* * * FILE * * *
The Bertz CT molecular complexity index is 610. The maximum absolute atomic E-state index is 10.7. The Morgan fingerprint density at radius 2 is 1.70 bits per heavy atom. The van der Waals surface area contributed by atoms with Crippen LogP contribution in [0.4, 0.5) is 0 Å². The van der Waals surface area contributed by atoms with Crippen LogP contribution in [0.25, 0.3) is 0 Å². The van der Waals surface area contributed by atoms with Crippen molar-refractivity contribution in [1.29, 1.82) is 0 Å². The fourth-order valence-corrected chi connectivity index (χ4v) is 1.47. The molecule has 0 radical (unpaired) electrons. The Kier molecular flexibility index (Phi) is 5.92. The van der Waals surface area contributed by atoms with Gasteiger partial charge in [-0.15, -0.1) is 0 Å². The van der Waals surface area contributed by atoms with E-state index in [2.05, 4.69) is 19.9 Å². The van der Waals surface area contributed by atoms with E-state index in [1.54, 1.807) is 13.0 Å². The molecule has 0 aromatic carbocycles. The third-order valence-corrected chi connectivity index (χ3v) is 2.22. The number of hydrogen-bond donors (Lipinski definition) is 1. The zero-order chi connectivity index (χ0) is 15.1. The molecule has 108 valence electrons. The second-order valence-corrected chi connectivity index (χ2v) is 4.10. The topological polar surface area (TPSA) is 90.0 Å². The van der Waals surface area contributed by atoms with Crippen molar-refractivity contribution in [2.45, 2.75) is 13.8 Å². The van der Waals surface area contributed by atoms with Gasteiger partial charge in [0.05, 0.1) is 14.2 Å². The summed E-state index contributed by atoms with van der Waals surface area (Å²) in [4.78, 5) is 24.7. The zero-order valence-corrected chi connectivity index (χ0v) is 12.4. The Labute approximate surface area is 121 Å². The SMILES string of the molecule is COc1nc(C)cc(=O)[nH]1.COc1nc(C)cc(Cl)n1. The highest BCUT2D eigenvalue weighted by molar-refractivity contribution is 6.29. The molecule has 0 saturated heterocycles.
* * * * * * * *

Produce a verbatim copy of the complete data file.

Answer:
The Bertz CT molecular complexity index is 610. The maximum absolute atomic E-state index is 10.7. The Morgan fingerprint density at radius 2 is 1.70 bits per heavy atom. The van der Waals surface area contributed by atoms with Crippen LogP contribution in [0.4, 0.5) is 0 Å². The van der Waals surface area contributed by atoms with Crippen LogP contribution in [0.25, 0.3) is 0 Å². The van der Waals surface area contributed by atoms with Crippen molar-refractivity contribution in [1.29, 1.82) is 0 Å². The fourth-order valence-corrected chi connectivity index (χ4v) is 1.47. The molecule has 0 radical (unpaired) electrons. The Kier molecular flexibility index (Phi) is 5.92. The van der Waals surface area contributed by atoms with Gasteiger partial charge in [-0.15, -0.1) is 0 Å². The van der Waals surface area contributed by atoms with E-state index in [2.05, 4.69) is 19.9 Å². The van der Waals surface area contributed by atoms with E-state index in [1.54, 1.807) is 13.0 Å². The molecule has 0 aromatic carbocycles. The third-order valence-corrected chi connectivity index (χ3v) is 2.22. The number of hydrogen-bond donors (Lipinski definition) is 1. The zero-order chi connectivity index (χ0) is 15.1. The molecule has 108 valence electrons. The second-order valence-corrected chi connectivity index (χ2v) is 4.10. The topological polar surface area (TPSA) is 90.0 Å². The van der Waals surface area contributed by atoms with Crippen molar-refractivity contribution in [2.45, 2.75) is 13.8 Å². The van der Waals surface area contributed by atoms with Gasteiger partial charge in [0.05, 0.1) is 14.2 Å². The summed E-state index contributed by atoms with van der Waals surface area (Å²) in [4.78, 5) is 24.7. The zero-order valence-corrected chi connectivity index (χ0v) is 12.4. The Labute approximate surface area is 121 Å². The SMILES string of the molecule is COc1nc(C)cc(=O)[nH]1.COc1nc(C)cc(Cl)n1. The highest BCUT2D eigenvalue weighted by molar-refractivity contribution is 6.29. The molecule has 0 saturated heterocycles.